n. Graffiti that uses or is inspired by calligraphic letterforms and techniques.
calligraffitist n.

Example Citations:
This, explains Shoe, is the fundamental idea behind what he describes as calligraffiti. The form of art he says he conceived in 2007, which as the name suggests, is a fusion of calligraphy and graffiti.
—Flavia Di Consiglio, “"Calligraffiti": The graffiti artist inspired by medieval scribes,“ BBC News, August 6, 2013

The artist"s assistant Khalid Ali explains that his style, known as calligraffiti, combines the raw improvisation of “tagging“ with the sweeping arabesques of traditional Islamic calligraphy.
—Mark Hudson, “Museum of Islamic Art in Doha: "It"s about creating an audience for art",“ The Telegraph, March 20, 2013

Earliest Citation:
The words were written in a hurried, unaccomplished new world hand, unlike the calligraffiti that honors the bricks of warehouses and the concrete of overpasses elsewhere in Europe, evidence that even in vandalism tradition is superiority.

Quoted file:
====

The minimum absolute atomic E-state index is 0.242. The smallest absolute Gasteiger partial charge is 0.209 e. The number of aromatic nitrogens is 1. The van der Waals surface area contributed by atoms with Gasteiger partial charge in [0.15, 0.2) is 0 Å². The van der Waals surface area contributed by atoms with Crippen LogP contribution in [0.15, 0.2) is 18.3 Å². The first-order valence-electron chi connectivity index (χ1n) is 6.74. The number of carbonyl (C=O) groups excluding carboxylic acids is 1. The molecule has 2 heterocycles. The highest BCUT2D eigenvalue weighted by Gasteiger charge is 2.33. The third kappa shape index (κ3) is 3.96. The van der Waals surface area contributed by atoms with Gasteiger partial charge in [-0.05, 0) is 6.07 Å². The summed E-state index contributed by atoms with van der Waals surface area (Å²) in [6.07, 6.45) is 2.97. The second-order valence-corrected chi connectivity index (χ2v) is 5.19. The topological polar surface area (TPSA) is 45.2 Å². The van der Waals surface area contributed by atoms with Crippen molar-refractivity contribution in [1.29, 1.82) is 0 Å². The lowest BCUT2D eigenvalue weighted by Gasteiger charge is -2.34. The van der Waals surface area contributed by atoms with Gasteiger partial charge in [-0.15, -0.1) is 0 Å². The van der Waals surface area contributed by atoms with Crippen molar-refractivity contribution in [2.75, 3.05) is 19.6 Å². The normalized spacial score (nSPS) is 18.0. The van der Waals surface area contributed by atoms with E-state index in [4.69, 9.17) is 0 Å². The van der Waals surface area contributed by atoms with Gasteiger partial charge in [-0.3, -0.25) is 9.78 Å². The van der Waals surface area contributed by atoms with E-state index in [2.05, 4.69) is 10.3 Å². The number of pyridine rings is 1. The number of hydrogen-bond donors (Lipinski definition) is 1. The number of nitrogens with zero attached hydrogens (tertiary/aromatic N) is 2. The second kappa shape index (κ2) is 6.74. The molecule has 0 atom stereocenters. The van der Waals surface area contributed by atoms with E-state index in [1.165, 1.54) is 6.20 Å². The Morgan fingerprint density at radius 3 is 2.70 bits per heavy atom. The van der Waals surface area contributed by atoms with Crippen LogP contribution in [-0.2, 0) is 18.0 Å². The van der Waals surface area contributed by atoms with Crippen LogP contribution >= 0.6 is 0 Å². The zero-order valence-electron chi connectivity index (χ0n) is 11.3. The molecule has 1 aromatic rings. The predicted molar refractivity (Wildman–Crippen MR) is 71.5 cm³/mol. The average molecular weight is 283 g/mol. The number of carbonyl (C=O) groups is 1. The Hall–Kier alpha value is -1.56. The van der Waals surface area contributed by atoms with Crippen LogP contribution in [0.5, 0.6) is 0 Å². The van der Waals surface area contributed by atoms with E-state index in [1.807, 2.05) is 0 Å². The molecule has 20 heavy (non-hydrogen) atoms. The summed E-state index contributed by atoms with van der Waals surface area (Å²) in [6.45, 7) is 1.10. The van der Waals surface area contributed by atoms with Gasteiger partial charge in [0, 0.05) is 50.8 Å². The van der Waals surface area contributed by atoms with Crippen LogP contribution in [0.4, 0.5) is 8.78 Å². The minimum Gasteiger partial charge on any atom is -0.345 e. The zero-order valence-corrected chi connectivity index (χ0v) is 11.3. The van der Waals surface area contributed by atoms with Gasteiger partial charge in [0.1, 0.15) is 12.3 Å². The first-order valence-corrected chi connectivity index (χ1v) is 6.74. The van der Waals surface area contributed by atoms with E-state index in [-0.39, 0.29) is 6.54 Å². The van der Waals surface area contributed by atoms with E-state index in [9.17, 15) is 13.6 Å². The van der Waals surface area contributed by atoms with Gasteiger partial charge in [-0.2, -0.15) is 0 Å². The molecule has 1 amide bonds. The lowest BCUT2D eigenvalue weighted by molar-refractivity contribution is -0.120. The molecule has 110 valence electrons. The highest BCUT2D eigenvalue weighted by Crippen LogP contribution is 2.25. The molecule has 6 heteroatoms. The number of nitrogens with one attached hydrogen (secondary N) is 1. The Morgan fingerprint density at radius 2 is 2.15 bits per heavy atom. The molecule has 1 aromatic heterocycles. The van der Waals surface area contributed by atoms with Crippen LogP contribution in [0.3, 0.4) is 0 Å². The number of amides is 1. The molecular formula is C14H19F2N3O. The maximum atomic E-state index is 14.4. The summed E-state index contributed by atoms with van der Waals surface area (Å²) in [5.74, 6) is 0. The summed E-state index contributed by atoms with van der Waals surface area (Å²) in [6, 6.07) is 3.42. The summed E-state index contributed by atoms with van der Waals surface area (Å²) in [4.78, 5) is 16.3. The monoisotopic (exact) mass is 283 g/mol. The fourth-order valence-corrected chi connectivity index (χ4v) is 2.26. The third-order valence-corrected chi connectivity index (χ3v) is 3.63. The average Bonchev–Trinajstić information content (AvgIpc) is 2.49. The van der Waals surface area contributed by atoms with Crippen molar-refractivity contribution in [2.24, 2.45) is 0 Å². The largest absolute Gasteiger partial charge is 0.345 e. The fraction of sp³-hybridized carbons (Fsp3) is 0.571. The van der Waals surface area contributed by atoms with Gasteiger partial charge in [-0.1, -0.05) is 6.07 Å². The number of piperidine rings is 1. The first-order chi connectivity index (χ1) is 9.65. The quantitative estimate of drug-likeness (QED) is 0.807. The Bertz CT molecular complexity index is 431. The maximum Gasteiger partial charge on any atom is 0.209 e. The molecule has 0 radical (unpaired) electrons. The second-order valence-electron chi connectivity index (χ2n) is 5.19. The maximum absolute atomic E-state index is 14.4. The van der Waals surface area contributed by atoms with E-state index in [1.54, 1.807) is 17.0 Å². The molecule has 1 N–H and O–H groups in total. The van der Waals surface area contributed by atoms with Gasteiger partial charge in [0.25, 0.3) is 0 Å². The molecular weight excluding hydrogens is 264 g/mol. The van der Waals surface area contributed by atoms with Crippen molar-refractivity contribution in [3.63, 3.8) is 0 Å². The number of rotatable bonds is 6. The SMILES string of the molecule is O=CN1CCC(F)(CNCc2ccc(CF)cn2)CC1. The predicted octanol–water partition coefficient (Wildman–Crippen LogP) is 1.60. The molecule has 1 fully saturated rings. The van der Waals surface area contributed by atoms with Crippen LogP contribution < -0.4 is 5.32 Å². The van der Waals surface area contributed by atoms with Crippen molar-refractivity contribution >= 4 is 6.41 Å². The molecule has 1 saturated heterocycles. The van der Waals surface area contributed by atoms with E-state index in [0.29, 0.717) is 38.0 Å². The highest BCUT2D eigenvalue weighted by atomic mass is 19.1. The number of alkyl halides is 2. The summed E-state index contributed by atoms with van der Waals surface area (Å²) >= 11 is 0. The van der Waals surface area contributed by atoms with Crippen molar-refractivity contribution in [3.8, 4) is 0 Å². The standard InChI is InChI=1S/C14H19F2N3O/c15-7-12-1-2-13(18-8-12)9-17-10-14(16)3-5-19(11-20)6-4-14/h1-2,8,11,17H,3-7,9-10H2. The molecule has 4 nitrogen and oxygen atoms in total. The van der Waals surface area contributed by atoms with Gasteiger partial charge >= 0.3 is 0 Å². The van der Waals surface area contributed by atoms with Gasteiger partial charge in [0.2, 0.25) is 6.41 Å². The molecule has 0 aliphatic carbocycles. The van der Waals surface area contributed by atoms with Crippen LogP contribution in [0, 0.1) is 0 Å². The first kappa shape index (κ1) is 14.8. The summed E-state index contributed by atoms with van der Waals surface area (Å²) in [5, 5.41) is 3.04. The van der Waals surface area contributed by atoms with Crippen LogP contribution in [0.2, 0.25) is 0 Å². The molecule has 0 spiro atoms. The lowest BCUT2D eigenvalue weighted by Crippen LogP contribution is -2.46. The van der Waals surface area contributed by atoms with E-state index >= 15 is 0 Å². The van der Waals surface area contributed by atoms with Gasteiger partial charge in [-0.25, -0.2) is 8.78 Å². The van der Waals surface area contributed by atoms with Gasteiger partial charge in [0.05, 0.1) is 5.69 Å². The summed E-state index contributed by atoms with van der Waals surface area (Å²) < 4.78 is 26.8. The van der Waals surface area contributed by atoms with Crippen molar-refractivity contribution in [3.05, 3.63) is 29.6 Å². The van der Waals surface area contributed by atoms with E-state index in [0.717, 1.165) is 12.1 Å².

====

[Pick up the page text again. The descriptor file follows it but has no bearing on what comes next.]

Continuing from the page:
—H. L. Hix, Spirits Hovering Over the Ashes, State University of New York Press, July 1, 1995

It's possible this term is much older, since it appears in a photo caption from the May 1978 issue of The Unesco Courier:

Like a chick emerging from an egg this tiny Japanese girl climbs through a hole in a calligraffiti-covered wall at the Osaka World Exposition.
—Photo caption, The Unesco Courier (PDF), May 1, 1978
However, the wall in question, while certainly graffiti-covered, displays only a few Japanese characters, so there's no real calligraphy in sight, making this a most curious usage. The word also appeared in the name of various art shows and artworks in the 1980s and 90s.

Related Words: